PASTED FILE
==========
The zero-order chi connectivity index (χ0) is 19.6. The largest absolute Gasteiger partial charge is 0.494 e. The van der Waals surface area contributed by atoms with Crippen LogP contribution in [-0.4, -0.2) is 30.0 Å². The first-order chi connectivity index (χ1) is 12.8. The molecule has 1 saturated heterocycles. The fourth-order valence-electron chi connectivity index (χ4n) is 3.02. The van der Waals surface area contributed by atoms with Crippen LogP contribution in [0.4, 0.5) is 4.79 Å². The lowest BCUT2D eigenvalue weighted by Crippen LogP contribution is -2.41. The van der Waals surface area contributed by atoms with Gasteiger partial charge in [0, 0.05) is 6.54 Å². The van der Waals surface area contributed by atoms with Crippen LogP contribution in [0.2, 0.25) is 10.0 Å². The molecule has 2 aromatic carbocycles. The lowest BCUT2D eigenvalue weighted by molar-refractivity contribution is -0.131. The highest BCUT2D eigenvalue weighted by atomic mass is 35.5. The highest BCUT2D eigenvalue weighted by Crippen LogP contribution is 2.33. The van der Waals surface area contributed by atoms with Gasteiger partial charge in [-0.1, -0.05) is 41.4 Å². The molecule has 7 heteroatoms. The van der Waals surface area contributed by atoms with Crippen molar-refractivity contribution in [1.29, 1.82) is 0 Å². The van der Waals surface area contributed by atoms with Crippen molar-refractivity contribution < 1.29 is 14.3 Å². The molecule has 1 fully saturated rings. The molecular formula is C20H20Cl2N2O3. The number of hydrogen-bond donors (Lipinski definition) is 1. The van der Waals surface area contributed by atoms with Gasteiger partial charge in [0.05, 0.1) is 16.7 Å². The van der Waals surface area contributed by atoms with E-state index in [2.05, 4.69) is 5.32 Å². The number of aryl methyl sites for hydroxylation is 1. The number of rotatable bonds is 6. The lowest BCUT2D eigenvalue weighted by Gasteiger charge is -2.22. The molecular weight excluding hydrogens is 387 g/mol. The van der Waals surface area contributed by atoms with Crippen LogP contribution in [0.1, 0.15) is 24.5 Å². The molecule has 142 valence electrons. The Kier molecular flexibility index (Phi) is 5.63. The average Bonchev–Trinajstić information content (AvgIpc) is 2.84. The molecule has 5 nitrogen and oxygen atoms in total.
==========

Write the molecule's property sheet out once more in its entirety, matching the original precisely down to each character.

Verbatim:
The zero-order chi connectivity index (χ0) is 19.6. The largest absolute Gasteiger partial charge is 0.494 e. The van der Waals surface area contributed by atoms with Crippen LogP contribution in [-0.4, -0.2) is 30.0 Å². The first-order chi connectivity index (χ1) is 12.8. The molecule has 1 saturated heterocycles. The fourth-order valence-electron chi connectivity index (χ4n) is 3.02. The van der Waals surface area contributed by atoms with Crippen LogP contribution in [0.4, 0.5) is 4.79 Å². The lowest BCUT2D eigenvalue weighted by Crippen LogP contribution is -2.41. The van der Waals surface area contributed by atoms with Gasteiger partial charge in [0, 0.05) is 6.54 Å². The van der Waals surface area contributed by atoms with Crippen LogP contribution in [0.2, 0.25) is 10.0 Å². The molecule has 2 aromatic carbocycles. The lowest BCUT2D eigenvalue weighted by molar-refractivity contribution is -0.131. The highest BCUT2D eigenvalue weighted by atomic mass is 35.5. The highest BCUT2D eigenvalue weighted by Crippen LogP contribution is 2.33. The van der Waals surface area contributed by atoms with Gasteiger partial charge in [-0.1, -0.05) is 41.4 Å². The molecule has 7 heteroatoms. The van der Waals surface area contributed by atoms with Crippen molar-refractivity contribution in [1.29, 1.82) is 0 Å². The van der Waals surface area contributed by atoms with Crippen molar-refractivity contribution < 1.29 is 14.3 Å². The molecule has 1 fully saturated rings. The molecular formula is C20H20Cl2N2O3. The number of hydrogen-bond donors (Lipinski definition) is 1. The van der Waals surface area contributed by atoms with Gasteiger partial charge in [0.05, 0.1) is 16.7 Å². The van der Waals surface area contributed by atoms with E-state index in [2.05, 4.69) is 5.32 Å². The number of aryl methyl sites for hydroxylation is 1. The number of rotatable bonds is 6. The lowest BCUT2D eigenvalue weighted by Gasteiger charge is -2.22. The molecular weight excluding hydrogens is 387 g/mol. The van der Waals surface area contributed by atoms with Crippen LogP contribution in [0.1, 0.15) is 24.5 Å². The molecule has 142 valence electrons. The Kier molecular flexibility index (Phi) is 5.63. The average Bonchev–Trinajstić information content (AvgIpc) is 2.84. The molecule has 5 nitrogen and oxygen atoms in total.